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Apr 2020
06
April 06, 2020

Governor Whitmer Prohibits Retaliation Against Employees Who Stay Home Because They (or Someone They Have Close Contact With) Have COVID-19 or Its Symptoms

On Friday, April 3, 2020, Governor Whitmer signed Executive Order 2020-36, aimed at “protecting workers that stay home, stay safe when they or their close contacts are sick.”

Under the Order, employers are prohibited from discharging, disciplining or retaliating against employees who stay home if they meet certain criteria outlined in the Order, including: 
 
  • Individuals who test positive for or display one or more of the principal symptoms of COVID‑19. These individuals should stay home (with limited exceptions not including work) until: (a) three days have passed since symptoms have resolved; (b) seven days have passed since their symptoms first appeared or they were swabbed for the positive test; or (c) they test negative. 
     
    • Principal symptoms of COVID‑19 under the Order are fever, atypical cough or atypical shortness of breath.
     
  • Individuals who have had close contact with someone who tests positive for COVID‑19 or displays one or more of the principal symptoms of COVID‑19. These individuals should stay home (again, with limited exceptions not including work) until either: (a) 14 days have passed since their last close contact with the sick or symptomatic individual; or (b) the symptomatic individual has received a negative test result. 
     
    • Close contact means being within approximately 6 feet of an individual for a prolonged period of time.
    • Exceptions. This provision does not apply to health care professionals, workers at health care facilities, first responders, workers at child care institutions, workers at correctional facilities and child protective services workers.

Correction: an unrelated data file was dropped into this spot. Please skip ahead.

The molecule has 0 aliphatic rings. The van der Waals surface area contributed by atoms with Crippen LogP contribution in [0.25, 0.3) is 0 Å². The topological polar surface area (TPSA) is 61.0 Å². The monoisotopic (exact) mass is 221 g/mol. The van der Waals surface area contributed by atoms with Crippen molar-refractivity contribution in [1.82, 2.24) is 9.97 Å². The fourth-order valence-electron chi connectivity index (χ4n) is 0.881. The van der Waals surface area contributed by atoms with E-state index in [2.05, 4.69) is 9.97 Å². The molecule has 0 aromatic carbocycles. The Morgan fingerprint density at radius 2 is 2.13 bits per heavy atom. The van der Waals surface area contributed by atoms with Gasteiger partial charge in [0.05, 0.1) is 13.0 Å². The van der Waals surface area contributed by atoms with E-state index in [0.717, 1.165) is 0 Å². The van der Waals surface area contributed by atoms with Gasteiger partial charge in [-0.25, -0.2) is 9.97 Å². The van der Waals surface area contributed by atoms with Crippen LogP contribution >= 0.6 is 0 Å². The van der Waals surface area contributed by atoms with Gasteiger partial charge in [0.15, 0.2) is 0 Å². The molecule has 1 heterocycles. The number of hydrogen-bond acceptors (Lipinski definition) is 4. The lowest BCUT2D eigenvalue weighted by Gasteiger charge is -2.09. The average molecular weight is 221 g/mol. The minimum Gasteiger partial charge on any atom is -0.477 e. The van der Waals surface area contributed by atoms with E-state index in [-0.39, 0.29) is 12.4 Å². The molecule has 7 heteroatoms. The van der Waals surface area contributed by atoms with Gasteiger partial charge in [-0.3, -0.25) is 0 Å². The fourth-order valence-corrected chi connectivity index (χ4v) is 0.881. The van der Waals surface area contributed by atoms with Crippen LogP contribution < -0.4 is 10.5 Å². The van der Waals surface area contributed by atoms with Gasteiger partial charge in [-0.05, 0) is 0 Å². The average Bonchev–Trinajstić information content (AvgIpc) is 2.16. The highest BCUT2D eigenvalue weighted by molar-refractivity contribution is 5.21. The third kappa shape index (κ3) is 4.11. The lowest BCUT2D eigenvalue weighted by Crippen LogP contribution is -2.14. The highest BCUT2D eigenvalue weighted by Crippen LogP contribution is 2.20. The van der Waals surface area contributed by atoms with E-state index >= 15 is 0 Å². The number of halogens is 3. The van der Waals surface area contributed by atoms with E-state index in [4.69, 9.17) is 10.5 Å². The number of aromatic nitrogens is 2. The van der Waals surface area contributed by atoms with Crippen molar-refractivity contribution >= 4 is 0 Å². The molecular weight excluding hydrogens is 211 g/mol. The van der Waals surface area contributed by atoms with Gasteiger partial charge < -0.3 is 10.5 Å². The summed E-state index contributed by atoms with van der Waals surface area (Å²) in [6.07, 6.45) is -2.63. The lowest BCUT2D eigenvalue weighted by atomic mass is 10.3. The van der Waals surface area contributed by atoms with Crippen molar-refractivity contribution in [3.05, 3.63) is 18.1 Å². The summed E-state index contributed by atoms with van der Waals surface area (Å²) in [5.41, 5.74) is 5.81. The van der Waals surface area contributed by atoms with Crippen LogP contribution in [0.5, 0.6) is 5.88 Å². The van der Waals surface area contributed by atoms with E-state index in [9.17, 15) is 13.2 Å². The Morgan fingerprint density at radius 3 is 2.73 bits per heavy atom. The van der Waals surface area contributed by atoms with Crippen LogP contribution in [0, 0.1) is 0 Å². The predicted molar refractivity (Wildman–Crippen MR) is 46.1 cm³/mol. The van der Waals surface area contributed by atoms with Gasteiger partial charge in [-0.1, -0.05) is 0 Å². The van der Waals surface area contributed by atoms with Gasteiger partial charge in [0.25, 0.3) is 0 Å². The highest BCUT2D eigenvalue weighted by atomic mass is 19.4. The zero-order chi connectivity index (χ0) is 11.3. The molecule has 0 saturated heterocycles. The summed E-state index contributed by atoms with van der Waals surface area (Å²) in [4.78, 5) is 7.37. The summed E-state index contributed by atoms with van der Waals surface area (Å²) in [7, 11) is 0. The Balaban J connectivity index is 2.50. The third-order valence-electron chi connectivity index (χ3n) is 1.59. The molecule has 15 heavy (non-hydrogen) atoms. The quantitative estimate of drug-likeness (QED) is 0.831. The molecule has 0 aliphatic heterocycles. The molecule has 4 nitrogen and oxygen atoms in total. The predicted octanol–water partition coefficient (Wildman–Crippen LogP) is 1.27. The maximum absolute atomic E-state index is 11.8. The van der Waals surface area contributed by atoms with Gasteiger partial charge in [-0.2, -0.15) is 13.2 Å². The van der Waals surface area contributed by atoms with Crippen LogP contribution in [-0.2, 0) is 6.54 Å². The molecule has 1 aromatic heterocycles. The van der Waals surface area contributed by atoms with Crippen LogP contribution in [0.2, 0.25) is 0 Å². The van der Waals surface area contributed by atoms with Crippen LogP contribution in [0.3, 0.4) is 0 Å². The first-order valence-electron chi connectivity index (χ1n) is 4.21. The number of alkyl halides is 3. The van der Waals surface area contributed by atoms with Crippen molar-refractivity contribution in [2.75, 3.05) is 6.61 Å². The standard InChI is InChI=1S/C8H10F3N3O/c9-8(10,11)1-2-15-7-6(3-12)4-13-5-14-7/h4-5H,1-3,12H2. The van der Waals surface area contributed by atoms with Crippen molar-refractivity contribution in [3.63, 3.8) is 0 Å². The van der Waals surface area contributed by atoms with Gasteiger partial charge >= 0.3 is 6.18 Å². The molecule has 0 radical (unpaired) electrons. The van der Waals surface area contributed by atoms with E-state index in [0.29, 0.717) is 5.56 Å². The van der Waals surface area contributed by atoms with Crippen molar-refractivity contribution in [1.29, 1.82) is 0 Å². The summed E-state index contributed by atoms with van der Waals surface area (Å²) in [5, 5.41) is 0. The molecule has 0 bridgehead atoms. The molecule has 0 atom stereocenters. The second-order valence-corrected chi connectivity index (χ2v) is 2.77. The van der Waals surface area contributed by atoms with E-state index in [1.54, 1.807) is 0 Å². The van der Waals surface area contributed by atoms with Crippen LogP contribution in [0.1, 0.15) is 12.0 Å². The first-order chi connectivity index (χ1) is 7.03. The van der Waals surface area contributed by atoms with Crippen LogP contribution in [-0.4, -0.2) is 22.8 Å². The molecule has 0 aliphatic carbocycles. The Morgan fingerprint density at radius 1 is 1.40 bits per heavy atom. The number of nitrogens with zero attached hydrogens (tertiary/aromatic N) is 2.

Violation of the recommendation removes the protection. If an employee returns to work before the time periods set forth above, they are not entitled to the protection against retaliation, discipline or discharge.
The Order further provides:
 
  • Terms of leave. An employer must treat an employee who qualifies as if they were taking medical leave under Michigan’s Paid Medical Leave Act (PMLA): 
     
    • If an employee doesn’t have paid leave, the leave may be unpaid.
    • Employers are permitted to count leave taken under the Order against any accrued leave the employee may have. However, the length of the leave is not limited by the amount of time the employee has accrued under the PMLA, and must extend as long as the employee remains away from work under the Order.
     
  • No retaliation for lack of documentation. Employers are also prohibited from disciplining, discharging or retaliating against an individual who fails to comply with any documentation requirement showing that either they or someone with whom they have had close contact has one or more of the principal symptoms of COVID‑19.
  • Limits. The Order clarifies that although it prohibits discharge and discipline for employees that stay at home under one of the criteria, it does not prevent an employer from disciplining or discharging an employee: (a) who is allowed to return to work under the conditions of the Order but refuses to do so; (b) with the employee’s consent; or (c) for any other reason that is not unlawful.
  • Enforcement. The Order provides that the Department of Labor and Economic Opportunity (DLEO) will have the authority to enforce the Order in the same way as the PMLA. The Order does not give an employee any right to file a private lawsuit for alleged violations.
  • Duration. The Order is effective immediately and continues until the end of the state of emergency and disaster.

If you have any questions concerning the new Executive Order 2020-36 or any other labor and employment issue, please contact a member of Warner’s Labor and Employment Practice Group.

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